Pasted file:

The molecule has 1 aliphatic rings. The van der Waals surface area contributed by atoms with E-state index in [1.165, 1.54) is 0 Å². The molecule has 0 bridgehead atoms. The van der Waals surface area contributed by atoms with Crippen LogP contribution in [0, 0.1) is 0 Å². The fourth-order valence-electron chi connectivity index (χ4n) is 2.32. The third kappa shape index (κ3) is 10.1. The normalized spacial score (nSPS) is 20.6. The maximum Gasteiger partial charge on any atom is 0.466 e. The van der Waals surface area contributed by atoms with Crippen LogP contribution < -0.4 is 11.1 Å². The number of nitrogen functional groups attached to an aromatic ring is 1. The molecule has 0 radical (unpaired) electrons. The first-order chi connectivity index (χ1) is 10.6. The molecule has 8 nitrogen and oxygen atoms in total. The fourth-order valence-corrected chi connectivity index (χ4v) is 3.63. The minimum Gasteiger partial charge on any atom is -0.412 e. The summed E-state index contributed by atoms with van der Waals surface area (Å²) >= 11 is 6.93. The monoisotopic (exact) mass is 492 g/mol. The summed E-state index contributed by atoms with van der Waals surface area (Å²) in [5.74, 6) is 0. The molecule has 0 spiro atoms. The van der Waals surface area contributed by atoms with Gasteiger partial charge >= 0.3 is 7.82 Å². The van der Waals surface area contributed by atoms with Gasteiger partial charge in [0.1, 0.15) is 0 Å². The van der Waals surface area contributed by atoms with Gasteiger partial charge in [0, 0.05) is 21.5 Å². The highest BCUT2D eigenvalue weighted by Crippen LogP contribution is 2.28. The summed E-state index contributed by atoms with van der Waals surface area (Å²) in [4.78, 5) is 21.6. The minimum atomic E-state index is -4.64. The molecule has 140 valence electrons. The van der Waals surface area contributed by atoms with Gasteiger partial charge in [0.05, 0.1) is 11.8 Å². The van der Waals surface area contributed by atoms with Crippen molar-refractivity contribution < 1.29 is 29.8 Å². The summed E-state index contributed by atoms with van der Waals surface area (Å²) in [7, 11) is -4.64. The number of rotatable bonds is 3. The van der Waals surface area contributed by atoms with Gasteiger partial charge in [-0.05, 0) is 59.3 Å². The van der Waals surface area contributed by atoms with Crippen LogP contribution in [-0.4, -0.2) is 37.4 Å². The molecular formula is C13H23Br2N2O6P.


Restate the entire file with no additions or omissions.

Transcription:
The molecule has 1 aliphatic rings. The van der Waals surface area contributed by atoms with E-state index in [1.165, 1.54) is 0 Å². The molecule has 0 bridgehead atoms. The van der Waals surface area contributed by atoms with Crippen LogP contribution in [0, 0.1) is 0 Å². The fourth-order valence-electron chi connectivity index (χ4n) is 2.32. The third kappa shape index (κ3) is 10.1. The normalized spacial score (nSPS) is 20.6. The maximum Gasteiger partial charge on any atom is 0.466 e. The van der Waals surface area contributed by atoms with Crippen LogP contribution < -0.4 is 11.1 Å². The number of nitrogen functional groups attached to an aromatic ring is 1. The molecule has 0 radical (unpaired) electrons. The first-order chi connectivity index (χ1) is 10.6. The molecule has 8 nitrogen and oxygen atoms in total. The fourth-order valence-corrected chi connectivity index (χ4v) is 3.63. The minimum Gasteiger partial charge on any atom is -0.412 e. The summed E-state index contributed by atoms with van der Waals surface area (Å²) >= 11 is 6.93. The monoisotopic (exact) mass is 492 g/mol. The summed E-state index contributed by atoms with van der Waals surface area (Å²) in [5.74, 6) is 0. The molecule has 0 spiro atoms. The van der Waals surface area contributed by atoms with Gasteiger partial charge >= 0.3 is 7.82 Å². The van der Waals surface area contributed by atoms with Gasteiger partial charge in [0.1, 0.15) is 0 Å². The van der Waals surface area contributed by atoms with Gasteiger partial charge in [0, 0.05) is 21.5 Å². The highest BCUT2D eigenvalue weighted by Crippen LogP contribution is 2.28. The summed E-state index contributed by atoms with van der Waals surface area (Å²) in [4.78, 5) is 21.6. The minimum atomic E-state index is -4.64. The molecule has 140 valence electrons. The van der Waals surface area contributed by atoms with Gasteiger partial charge in [0.05, 0.1) is 11.8 Å². The van der Waals surface area contributed by atoms with Crippen molar-refractivity contribution < 1.29 is 29.8 Å². The summed E-state index contributed by atoms with van der Waals surface area (Å²) in [7, 11) is -4.64. The number of rotatable bonds is 3. The van der Waals surface area contributed by atoms with Gasteiger partial charge in [-0.05, 0) is 59.3 Å². The van der Waals surface area contributed by atoms with Crippen LogP contribution in [-0.4, -0.2) is 37.4 Å². The molecular formula is C13H23Br2N2O6P.